Beauty Stylist Remembers the Day ‘Everything Changed’ in Vietnam

Profile, Mitzi Perez

Fifty years after the Vietnam War, Cathy Lê remembers the day the U.S. Army came to her country and “everything changed.”

Lê, who now lives in Oakland, is a stylist at Linda’s Nails, a small beauty shop on the corner of El Portal and Church in San Pablo. She has worked there for 18 years, chatting with customers as a beauty and eyebrow stylist.

But it was back in Huê, Vietnam, where Lê first learned how to speak and write English in the sixth grade.

“I was born and raised in the country. It was a very simple life,” said Lê.

“When the U.S. Army came, everything changed. My father’s income was not sufficient to support my family. I saw the struggle between my parents and that is when I decided to drop out of high school to go work. My father started to cry. It wasn’t until later that I understood that he wanted to protect me.”

At 16, Lê decided to drop out of school to work for the U.S. Army as a secretary. In April 1967, Lê went to work for the Green Berets in the Headquarters of the Special Force Group 5. She worked for six years under various officers.

At the age of 24, Lê got married. Many of the soldiers and commanding officers attended her wedding. She and her family grew very fond of the American army.

“When we worked with them, they treated us so nice,” said Lê. “Many of the officers were from West Point. Many of the soldiers I worked with were straight out of college. We communicated during our break. At the time, I could only write and read in English. When they were speaking I didn’t understand, but I discovered that we both knew how to read. I brought a book over and we started a strong conversation.”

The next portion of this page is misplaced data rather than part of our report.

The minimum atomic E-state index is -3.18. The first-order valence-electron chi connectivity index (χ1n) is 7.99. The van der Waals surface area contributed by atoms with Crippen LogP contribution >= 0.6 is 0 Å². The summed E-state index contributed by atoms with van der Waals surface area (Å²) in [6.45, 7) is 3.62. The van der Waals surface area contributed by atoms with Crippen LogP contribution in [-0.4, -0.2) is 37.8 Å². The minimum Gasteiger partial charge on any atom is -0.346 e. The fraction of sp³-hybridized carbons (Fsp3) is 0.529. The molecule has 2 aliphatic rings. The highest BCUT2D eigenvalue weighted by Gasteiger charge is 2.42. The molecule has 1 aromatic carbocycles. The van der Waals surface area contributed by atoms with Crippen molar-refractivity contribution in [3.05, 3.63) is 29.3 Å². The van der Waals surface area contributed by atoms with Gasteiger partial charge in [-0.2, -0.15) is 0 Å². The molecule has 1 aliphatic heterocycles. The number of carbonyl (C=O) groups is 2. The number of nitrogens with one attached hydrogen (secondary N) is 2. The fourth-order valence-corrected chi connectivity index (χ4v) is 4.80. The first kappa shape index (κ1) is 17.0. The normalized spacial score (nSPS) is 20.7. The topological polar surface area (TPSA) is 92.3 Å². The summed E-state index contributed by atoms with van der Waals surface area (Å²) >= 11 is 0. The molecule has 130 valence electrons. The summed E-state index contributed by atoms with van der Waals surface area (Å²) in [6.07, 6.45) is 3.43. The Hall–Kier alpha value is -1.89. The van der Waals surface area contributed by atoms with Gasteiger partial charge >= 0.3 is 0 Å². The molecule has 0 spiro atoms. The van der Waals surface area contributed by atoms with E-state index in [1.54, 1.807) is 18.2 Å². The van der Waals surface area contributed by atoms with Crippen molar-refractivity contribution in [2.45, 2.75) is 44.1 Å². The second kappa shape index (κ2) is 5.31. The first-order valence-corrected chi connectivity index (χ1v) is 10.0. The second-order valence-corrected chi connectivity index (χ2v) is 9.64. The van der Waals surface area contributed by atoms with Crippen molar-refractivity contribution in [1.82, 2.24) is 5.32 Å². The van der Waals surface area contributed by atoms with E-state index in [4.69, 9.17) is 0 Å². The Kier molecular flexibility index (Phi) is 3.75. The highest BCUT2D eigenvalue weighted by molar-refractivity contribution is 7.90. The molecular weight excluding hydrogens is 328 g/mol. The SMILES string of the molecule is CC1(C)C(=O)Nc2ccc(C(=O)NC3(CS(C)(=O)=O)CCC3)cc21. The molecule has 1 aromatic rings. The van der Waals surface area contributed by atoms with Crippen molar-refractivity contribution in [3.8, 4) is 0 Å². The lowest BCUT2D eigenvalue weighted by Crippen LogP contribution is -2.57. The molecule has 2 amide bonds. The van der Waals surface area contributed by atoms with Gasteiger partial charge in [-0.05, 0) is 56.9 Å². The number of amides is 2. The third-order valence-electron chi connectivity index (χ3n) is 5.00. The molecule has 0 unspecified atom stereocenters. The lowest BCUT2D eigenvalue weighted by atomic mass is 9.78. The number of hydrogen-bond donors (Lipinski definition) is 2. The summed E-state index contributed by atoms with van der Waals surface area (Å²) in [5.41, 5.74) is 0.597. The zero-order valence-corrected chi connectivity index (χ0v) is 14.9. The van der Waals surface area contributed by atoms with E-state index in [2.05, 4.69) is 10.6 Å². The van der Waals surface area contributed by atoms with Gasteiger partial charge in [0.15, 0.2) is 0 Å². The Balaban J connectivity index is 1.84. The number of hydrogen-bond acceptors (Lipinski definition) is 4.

In 1973, the Communists made their way to South Vietnam. Lê and her family were relocated from the city to the village of Nhaīrang. She was forced to live there for 15 years, which she calls a dark period in her life.

Lê’s husband was imprisoned for aiding U.S. forces and having what they called “a changed mentality.” Lê started to work for a global non-profit, Mennonite Central Committee. With two growing boys and a lifestyle not very familiar to her, the rural life was something she had to get used to.

“We had to work really hard, like farmers, to survive,” she said.

Then one day, she heard the news.

“After 15 years of living in the countryside, I was listening to the radio and they said, ‘Prisoners are now free and allowed to go to America,’” Lê recalled.

“In the morning, I would listen to the radio because after so many years, I hadn’t practiced my English,” she recalled. “I would listen and write down what was said. They restricted us from listening to the Voice of America or BBC because it was a window to the world.”

It was not until the fall of 1994 that Lê and her family were granted the chance to move to America.

For Lê, the move was not as big of a culture shock as she anticipated. Lê’s best friend had already moved to the United States.

“After 15 years in the dark,” she explained, “the only thing that kept me living was that my best friend was in America.”

Lê knew that she wanted a new life and really liked the Bay Area. When she and her family finally arrived here, she knew she had made it.

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